Articles Archive
Articles Search
Director Wiki
 

Using the randomSeed

June 21, 2000
by Gary Rosenzweig

The point of random numbers is that they are completely unpredictable. This means you can use them to create elements of games that will keep the game play interesting.

So, why would you want to make random numbers predictable? There are two reasons. The first is to create predictable games. Sometimes, these can be more fun than completely random ones. The most famous of all of these would be Pac-Man. In that game, the monsters came after you in a completely predictable way. They followed the same path every time, as long as you followed the same path as well. This led to thousands, perhaps millions, of kids and adults trying to learn the patterns in the game to better their score. Predictability was one of the reasons for its success. You can also create games that have predictable levels of play. As you will see shortly, this is easy to do. The hard part is recognizing when you should make a game random and unpredictable, and when you should make it predictable.

Another reason to make games predictable is to help you debug them. Suppose, for instance, that you have a space ship that moves randomly across the screen, but an error message appears at a certain point in its movement. You use the debug window when you get the error message, but fail to find the problem right away. When you run the movie again, the random movement of the ship takes it all the way across the screen, with no error message. You run the movie many more times, and find that the error does not occur again. This could make it hard to debug. But if you could recreate the original path that the ship followed, then the error will happen in exactly the same spot and you can try different debugging techniques.

Director, like many other programming languages, has a built in random number generator. In Lingo, it is the simple random() function. For instance, random(10) returns a random number from 1 to 10. But computers, which are purely logical, are actually incapable of generating true random numbers. In order to create what seem like random numbers, they use random number generators. A random number generator is a mathematical formula that is so complex that the result seems random and unrelated to the number fed into the formula. You can make a random number generator yourself. Here is a fairly simple one:

r = ((seed*77) mod 10) + 1

When you feed in a 1 as the seed number, you get 8 as an answer. 2 gives you 5 and 3 gives you 2. The numbers seem fairly random. However, with a formula as simple as this, a pattern will soon emerge. The random number generator used by Lingo, although much more complex, also uses a seed number to calculate the random number. Feed the same seed number in and you get the same result. In Lingo, the randomSeed is used to set this otherwise invisible seed number.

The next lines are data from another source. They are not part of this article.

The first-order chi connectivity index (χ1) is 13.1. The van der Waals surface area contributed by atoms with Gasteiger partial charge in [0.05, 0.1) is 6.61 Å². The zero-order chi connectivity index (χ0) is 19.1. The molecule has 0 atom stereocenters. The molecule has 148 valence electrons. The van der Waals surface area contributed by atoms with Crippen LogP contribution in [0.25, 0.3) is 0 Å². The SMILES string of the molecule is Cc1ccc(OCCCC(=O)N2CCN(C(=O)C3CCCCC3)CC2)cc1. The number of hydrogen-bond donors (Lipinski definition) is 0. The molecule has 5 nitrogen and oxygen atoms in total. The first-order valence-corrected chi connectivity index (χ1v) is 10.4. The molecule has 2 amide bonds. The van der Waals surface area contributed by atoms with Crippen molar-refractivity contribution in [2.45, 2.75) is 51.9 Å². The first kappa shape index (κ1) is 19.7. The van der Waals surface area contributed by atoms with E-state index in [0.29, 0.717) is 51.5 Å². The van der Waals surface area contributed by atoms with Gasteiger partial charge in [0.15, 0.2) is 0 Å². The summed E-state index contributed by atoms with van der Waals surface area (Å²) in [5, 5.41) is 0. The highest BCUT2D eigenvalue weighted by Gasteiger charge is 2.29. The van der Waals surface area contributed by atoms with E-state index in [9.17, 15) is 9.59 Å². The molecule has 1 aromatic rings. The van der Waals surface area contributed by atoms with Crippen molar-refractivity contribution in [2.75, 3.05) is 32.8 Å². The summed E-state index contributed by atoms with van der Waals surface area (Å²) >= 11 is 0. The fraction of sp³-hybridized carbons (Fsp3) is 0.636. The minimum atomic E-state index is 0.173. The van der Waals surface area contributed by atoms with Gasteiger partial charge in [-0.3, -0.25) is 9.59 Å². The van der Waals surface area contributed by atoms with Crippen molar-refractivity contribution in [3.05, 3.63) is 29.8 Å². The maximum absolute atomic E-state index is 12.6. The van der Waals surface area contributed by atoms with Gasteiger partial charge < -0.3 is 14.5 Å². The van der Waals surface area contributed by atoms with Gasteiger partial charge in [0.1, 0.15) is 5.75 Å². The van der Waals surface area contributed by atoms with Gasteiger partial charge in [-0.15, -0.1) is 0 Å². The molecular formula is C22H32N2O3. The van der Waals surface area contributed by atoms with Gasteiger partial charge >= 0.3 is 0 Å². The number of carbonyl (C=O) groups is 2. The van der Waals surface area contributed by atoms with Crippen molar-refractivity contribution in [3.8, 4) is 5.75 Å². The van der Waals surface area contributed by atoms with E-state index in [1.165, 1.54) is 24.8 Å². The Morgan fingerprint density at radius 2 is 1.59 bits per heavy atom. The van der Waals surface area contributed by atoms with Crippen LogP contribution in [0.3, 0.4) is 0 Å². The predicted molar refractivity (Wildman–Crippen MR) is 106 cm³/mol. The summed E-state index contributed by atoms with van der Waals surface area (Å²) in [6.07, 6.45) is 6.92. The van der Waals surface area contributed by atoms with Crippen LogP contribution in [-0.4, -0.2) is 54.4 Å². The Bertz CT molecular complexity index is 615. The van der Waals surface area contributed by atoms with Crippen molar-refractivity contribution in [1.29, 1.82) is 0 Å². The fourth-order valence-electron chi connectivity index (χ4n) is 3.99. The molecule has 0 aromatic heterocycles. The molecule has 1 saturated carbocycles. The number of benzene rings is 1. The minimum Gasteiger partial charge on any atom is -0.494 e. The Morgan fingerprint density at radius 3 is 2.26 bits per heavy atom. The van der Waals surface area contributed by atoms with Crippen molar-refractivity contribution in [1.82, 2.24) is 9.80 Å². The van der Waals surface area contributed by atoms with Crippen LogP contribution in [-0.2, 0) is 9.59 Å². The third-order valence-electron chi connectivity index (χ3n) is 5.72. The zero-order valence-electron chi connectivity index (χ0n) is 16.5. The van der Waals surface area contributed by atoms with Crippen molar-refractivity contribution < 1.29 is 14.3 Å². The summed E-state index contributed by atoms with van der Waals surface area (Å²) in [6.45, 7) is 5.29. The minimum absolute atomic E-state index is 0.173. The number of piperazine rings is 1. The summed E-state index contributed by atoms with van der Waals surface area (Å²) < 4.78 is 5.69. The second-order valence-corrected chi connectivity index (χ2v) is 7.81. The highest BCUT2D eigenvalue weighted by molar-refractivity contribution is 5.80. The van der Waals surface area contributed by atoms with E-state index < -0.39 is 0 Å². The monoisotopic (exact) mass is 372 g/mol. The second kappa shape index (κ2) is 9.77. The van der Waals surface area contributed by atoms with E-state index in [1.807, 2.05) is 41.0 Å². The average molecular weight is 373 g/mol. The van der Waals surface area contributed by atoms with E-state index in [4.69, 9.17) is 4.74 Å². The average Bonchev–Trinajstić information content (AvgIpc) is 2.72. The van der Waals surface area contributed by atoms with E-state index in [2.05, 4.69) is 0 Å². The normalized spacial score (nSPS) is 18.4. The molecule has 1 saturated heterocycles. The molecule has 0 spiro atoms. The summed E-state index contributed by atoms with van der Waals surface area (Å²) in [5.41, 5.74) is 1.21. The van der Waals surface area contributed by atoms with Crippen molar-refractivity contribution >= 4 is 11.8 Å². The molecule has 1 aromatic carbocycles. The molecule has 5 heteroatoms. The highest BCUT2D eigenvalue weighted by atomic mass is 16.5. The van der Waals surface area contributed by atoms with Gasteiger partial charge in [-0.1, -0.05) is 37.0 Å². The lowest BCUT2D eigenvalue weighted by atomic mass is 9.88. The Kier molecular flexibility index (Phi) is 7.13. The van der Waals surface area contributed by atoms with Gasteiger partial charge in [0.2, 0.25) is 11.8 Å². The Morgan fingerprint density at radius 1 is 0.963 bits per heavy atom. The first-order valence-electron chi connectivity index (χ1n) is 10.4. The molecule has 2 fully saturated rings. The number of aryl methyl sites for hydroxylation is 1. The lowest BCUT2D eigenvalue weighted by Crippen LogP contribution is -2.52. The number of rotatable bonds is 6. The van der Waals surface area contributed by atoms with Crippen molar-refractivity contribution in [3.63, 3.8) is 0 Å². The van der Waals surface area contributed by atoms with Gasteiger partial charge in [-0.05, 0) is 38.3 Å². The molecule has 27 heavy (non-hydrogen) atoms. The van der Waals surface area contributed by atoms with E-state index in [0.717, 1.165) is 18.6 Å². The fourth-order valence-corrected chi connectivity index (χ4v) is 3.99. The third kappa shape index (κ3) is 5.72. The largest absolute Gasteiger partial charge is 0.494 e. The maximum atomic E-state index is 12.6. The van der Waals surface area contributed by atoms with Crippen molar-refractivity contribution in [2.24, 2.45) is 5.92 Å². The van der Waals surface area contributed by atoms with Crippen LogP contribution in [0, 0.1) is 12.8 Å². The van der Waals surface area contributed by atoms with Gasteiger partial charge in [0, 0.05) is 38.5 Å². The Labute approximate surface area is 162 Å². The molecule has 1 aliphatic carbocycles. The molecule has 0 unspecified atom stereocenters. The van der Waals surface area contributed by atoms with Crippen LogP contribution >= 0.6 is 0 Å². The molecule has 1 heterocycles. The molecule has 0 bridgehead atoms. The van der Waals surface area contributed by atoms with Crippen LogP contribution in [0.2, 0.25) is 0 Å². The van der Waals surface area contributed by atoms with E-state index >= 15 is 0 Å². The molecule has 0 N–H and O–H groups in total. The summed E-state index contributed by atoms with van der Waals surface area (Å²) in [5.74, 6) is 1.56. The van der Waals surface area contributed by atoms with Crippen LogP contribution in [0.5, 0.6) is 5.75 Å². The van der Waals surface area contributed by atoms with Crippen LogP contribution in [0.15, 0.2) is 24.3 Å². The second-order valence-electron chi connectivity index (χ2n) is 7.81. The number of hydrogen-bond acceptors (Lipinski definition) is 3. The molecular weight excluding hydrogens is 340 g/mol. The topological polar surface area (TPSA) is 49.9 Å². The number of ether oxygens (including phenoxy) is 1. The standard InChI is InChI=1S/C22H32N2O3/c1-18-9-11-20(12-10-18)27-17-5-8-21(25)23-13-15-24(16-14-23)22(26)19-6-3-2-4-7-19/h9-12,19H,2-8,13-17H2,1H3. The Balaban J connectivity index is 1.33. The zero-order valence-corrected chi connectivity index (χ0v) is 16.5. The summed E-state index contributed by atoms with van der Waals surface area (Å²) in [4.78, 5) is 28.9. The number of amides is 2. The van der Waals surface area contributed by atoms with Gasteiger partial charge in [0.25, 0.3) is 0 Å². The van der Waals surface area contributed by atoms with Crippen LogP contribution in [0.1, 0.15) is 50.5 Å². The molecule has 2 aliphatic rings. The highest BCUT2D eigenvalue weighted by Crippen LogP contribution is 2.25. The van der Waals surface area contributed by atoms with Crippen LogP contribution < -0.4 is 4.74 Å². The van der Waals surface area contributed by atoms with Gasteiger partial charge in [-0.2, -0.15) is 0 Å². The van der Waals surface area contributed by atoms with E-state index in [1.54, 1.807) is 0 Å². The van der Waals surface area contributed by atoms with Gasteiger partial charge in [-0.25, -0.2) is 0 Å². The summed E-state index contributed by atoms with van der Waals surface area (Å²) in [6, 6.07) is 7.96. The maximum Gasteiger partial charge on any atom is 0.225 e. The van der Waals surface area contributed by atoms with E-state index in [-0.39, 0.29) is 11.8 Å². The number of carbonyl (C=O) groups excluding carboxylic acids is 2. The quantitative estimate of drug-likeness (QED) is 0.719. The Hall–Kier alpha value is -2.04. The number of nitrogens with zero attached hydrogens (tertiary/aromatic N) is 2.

the randomSeed = 1
put random(100)
-- 55
the randomSeed = 2
put random(100)
-- 81
the randomSeed = 3
put random(100)
-- 90
the randomSeed = 1
put random(100)
-- 55

Furthermore, the randomSeed is changed after every use of the random function. However, it is changed in such a way that the string of numbers remains the same after the randomSeed is set. Here is a demonstration:

the randomSeed = 7
put random(100)
-- 71
put random(100)
-- 41
put random(100)
-- 12
the randomSeed = 7
put random(100)
-- 71
put random(100)
-- 41
put random(100)
-- 12

Here is a demonstration in Shockwave. Try each of the buttons.

A sample movie is available for download in Mac or PC format

By setting the randomSeed to a specific number at the beginning of your movie, the random numbers generated by your movie will be exactly the same. Thus, the random elements of your game will be identical every time you run the game. This will not hold true, however, if your random number generation depends on user input. For instance, if the user can interact with the game elements in such a way as to force them to calculate more random movements or actions, then the same string of random numbers will be used, but at different times. Most of the time, however, this won't be a problem.

Another use for predictable random numbers is to create complex game levels without storing any data or taking up development time. For instance, if you have an adventure game that randomly creates levels of rooms and doors, you might find that the random way the game creates levels does not always produce something very interesting. However, you can use the randomSeed to create exactly the same level again and again. So, as the developer, you try randomSeed numbers. You may then find that 7, 12, 14 and 17 produce useable levels. You then have your program set the randomSeed to one of these numbers to create the level. No data storage is necessary, and the time it took to look at 20 or so levels was much less than the time it may have taken to build 4 levels by hand.

Other uses for the randomSeed include generating predictable patterns with imaging Lingo, creating music, and even creating animated sequences that include lots of moving objects.

Gary Rosenzweig's latest book is "Advanced Lingo for Games." In it, you can find the source code for more than 20 complete games. More information about the book can be found at http://clevermedia.com/resources/bookstore/book4.html. It can be purchased there, or in your local bookstore.

Gary Rosenzweig is the Chief Engineer, founder, and owner of CleverMedia, a game and multimedia development company in Denver, Colorado. He is the author of ten books on Macromedia Director and Flash, including his latest, Special Edition Using Director MX.

Copyright 1997-2017, Director Online. Article content copyright by respective authors.